Let me give you one more concrete example mainly because this is a condition that you need
to know about, phenylketonuria. I promised that I’d bring it back to you and give you more details on it.
Rather than just listing all the different conditions, I prefer to address them while talking about
other specific concepts. Hardy-Weinberg is a good place to bring up phenylketonuria.
It ends up that we have phenylalanine converted in a metabolic pathway to tyrosine and then melanin,
and so on and so forth down the line. In the case of phenylketonuria, we end up with a build-up
of phenylalanine which turns out to be quite toxic especially to the nervous system and end up with
phenylalanine ketones in the urine. That is a problem, not so much the urine but the neurological stuff.
Now, this build-up of phenylalanine, because we can stop that build-up of phenylalanine
by excluding phenylalanine from the diet, this is one of those things that we test for in newborns
to make sure they don’t have this condition because we can avoid any kind of mental retardation.
My friend’s daughter, Abigail is affected with phenylketonuria. I’d like to use her as an example
to practice some calculations of Hardy-Weinberg types of questions that are applicable
to our field of medicine. Only homozygotes and compound heterozygotes, recall that anytime
a condition is recessive to be homozygote, generally it’s going to involve two different mutations
at the same locus because it’s very uncommon to have a high frequency of recessive alleles.
We will identify this as q squared. Does it make sense why I’m choosing q squared here?
Okay, you could choose p squared but q squared is generally the one we’ll use
for homozygous recessive. But so long as you keep your info straight, you’re good with either way.
Just q squared is the convention for autosomal recessive. Now, I would like to help out Abigail here
and ask some questions. Let’s imagine that Abigail who is homozygous recessive is wanting
to get married to a man. She wants to know what her probability is of finding a mate who also has PKU
because that could be a problem. That would mean that she might have a child with PKU also.
Perhaps she wants to make the choice not to do that. First of all, we need to know the frequency of PKU
in the population. Again, the statistics can vary. But in general, the frequency is about 1/10,000 births
are affected with PKU. You can clearly then convert that into an actual frequency number.
So, we can now say that q squared is 1 out of 10,000. That means q is going to equal 1 out of 100 or 0.01.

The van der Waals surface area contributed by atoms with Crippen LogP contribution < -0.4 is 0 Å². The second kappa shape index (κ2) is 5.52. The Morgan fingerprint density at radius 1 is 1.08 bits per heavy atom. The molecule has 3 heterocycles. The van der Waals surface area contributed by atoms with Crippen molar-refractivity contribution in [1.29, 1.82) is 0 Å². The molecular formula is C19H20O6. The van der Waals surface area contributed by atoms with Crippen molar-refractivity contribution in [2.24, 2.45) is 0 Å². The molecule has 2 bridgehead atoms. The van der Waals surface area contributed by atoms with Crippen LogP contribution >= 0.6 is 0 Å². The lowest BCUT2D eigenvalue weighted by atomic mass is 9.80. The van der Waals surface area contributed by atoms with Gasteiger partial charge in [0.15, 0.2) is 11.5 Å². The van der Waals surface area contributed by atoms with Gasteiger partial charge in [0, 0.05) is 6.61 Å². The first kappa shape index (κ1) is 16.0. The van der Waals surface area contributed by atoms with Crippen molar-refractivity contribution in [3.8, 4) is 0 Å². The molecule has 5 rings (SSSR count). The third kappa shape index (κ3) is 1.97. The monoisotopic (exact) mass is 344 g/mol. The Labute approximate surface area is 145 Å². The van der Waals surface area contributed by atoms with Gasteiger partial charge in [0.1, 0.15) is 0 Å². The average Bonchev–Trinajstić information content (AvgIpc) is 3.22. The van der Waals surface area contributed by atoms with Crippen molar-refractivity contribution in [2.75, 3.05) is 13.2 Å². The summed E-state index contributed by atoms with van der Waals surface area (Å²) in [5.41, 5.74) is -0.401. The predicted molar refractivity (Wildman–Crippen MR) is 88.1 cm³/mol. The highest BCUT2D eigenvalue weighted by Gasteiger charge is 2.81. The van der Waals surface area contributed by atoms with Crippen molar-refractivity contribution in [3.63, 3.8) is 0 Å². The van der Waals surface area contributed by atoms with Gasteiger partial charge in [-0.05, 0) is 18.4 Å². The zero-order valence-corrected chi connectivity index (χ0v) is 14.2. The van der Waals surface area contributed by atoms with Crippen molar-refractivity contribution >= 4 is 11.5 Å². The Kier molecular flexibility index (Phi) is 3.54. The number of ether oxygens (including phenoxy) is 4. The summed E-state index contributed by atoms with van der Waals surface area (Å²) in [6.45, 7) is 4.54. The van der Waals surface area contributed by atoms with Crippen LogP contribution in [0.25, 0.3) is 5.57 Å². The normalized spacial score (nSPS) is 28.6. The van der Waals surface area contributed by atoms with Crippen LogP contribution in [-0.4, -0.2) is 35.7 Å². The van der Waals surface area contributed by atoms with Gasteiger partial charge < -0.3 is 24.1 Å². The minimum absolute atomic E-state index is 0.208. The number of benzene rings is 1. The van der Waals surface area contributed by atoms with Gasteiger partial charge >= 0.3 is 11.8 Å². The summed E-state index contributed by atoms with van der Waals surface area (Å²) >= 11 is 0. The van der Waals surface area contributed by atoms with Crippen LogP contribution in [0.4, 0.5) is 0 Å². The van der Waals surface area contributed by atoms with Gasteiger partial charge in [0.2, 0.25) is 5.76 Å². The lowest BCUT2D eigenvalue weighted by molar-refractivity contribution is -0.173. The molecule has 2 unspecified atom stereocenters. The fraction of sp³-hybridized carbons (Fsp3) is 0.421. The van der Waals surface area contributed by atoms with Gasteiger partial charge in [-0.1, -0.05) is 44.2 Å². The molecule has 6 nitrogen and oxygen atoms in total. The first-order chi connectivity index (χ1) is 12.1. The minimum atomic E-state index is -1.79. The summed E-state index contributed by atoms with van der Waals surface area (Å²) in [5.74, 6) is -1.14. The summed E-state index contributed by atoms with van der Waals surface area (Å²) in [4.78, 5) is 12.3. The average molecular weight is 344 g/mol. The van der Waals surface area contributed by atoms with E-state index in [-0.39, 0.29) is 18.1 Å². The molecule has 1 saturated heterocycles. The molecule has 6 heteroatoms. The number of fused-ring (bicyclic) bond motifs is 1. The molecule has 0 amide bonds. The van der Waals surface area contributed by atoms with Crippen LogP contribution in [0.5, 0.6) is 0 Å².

So, we have a frequency of 0.01 in our population. Go ahead and calculate out what the value would be
for p based on our understanding of what q is. As you can see here, indeed, we do have 0.99, pretty simple.
We know that p + q = 1. That’s pretty simple calculation, right? Now, we can take that
and ask the question what the frequency of a heterozygote, Abigail’s questioning, right?
What is the possibility that she marries a man who is a carrier of this allele or we could calculate
what is the possibility of him actually having PKU. But the carrier is the incidence
because if you think back to a Punnett square, what are we going to end up as the probability of
if he’s a carrier and she’s affected, right? If he’s a carrier then there's a 50% chance that she could end up
with an affected son or daughter. When we calculate this out, you plug and chug. Are we getting
the routine now? 2 x p x q, we see 0.02, which when we translate that to a percent is a 2% chance
of Abigail finding a husband who carries PKU. Well, that’s not a very high chance.
But should that happen, let’s take it one step further, what are the chances that Abigail would have
an affected or PKU child? We’re going to go back to our probabilities problems that we looked at
when we were in molecular genetics. If you need to review on that, that’s a great place to go.
But if we have a 2% chance of her husband being a carrier and I already covered that if he is,
there’s a 50% probability of him passing on the allele to one of her children or one of their children
which is pretty high. We roll the dice, this happens to be an and probability.
Recall we could have an and/or probability. Here, we’re looking for the husband that is a carrier
and them having a child together. Otherwise, it wouldn’t be a probability. So, we can solve this
probability problem by multiplying 0.02 x 0.50 and end up with a 0.01 or a 1% chance
that Abigail could have a child affected with PKU. Now, that’s not a very high frequency.
But she might want to have genetic testing done for her husband to ensure that if she did marry,
that he isn’t a carrier. What’s one other thing we might want to have done if she does decide
to become pregnant with this man and he is a carrier? Think about the other options, right?
Perhaps she wants to have preimplantation diagnosis done or perhaps she needs to have
another set of techniques. There’s a whole array of choices that you would have as her doctor
or her genetic counselor of choices once you’ve calculated these frequencies.
Now, you can see that there’s some relevance to calculating and understanding
Hardy-Weinberg equation and Hardy-Weinberg equilibrium.